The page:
Nelson’s second choice, however, wasn’t the expected touchdowns or passer rating or yards. It was completion percentage.

The way Nelson explained it, the two key stats go hand in hand.

“The rest comes with it,” Nelson said. “If you don’t turn the ball over, you get more opportunities. If your completion percentage is high, that means as receivers we’re doing our job, he’s putting the ball in the right spots, and again, it allows you to get more opportunities.

“The more opportunities you get, the more yards you get and the more touchdowns you’ll get, so I think it all starts with those two.”

A closer look at Rodgers’ completion percentage tells a noteworthy tale, and helps to explain how the statistic – while important but never cited as often as TDs, INTs, yards and passer rating – has factored into his and the Packers’ success.

For his career, Rodgers has completed 65.7 percent of his passes, which ranks first in NFL history (just ahead of Drew Brees) among quarterbacks with at least 2,500 regular-season passing attempts. As a starter, his single-season low is 63.6, while his high is 68.3, a franchise record he set in his 2011 MVP year.

Looking outside that range is where it gets interesting. Including playoffs, Rodgers has a career record of 57-29 as a starter, a healthy winning percentage of .663, but that number jumps or falls considerably when his completion percentage lies outside his usual range.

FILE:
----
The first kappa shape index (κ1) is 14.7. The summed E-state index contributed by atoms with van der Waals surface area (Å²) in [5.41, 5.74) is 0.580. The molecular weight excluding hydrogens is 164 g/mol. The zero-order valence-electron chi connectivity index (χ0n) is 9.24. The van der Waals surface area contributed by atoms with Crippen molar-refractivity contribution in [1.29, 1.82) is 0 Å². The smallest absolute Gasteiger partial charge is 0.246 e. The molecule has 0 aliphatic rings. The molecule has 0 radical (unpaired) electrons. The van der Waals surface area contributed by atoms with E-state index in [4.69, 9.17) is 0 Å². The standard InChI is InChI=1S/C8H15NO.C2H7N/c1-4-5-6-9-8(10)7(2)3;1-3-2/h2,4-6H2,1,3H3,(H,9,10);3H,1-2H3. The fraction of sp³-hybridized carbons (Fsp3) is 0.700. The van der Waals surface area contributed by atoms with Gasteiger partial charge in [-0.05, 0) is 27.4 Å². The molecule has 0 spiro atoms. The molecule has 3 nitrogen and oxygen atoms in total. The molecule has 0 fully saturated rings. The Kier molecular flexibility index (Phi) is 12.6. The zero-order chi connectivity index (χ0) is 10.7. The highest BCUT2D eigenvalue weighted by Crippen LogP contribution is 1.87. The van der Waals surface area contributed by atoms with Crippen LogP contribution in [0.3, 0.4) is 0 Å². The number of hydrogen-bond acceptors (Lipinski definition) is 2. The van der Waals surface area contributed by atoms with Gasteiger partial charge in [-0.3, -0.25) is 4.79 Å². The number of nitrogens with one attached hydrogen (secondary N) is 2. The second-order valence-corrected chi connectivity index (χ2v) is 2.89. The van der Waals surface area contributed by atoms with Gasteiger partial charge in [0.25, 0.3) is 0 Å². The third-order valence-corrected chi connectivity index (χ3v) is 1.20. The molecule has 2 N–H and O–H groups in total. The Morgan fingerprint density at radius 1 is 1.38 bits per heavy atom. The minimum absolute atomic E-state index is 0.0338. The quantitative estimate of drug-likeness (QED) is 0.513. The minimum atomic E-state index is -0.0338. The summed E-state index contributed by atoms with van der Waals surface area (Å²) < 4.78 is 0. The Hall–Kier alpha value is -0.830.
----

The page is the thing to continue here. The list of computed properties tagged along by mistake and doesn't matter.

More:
In games Rodgers has completed 70 percent or more of his passes, the Packers are 26-4 (.867), but when Rodgers completes less than 60 percent of his passes, the Packers are just 7-13 (.350).

Perhaps the most remarkable thing about those figures is that in 86 career starts, including playoffs, Rodgers’ completion percentage has fallen below 60 just 20 times, or less than once every four games, while he has topped 70 percent 30 times, or more than once every three contests.

Click here for a Rodgers infographic

The correlation has its roots in Rodgers’ first season as the starter. In 2008, the Packers didn’t lose a game when Rodgers completed at least 70 percent (4-0), but they never won when he was under 60 percent (0-5).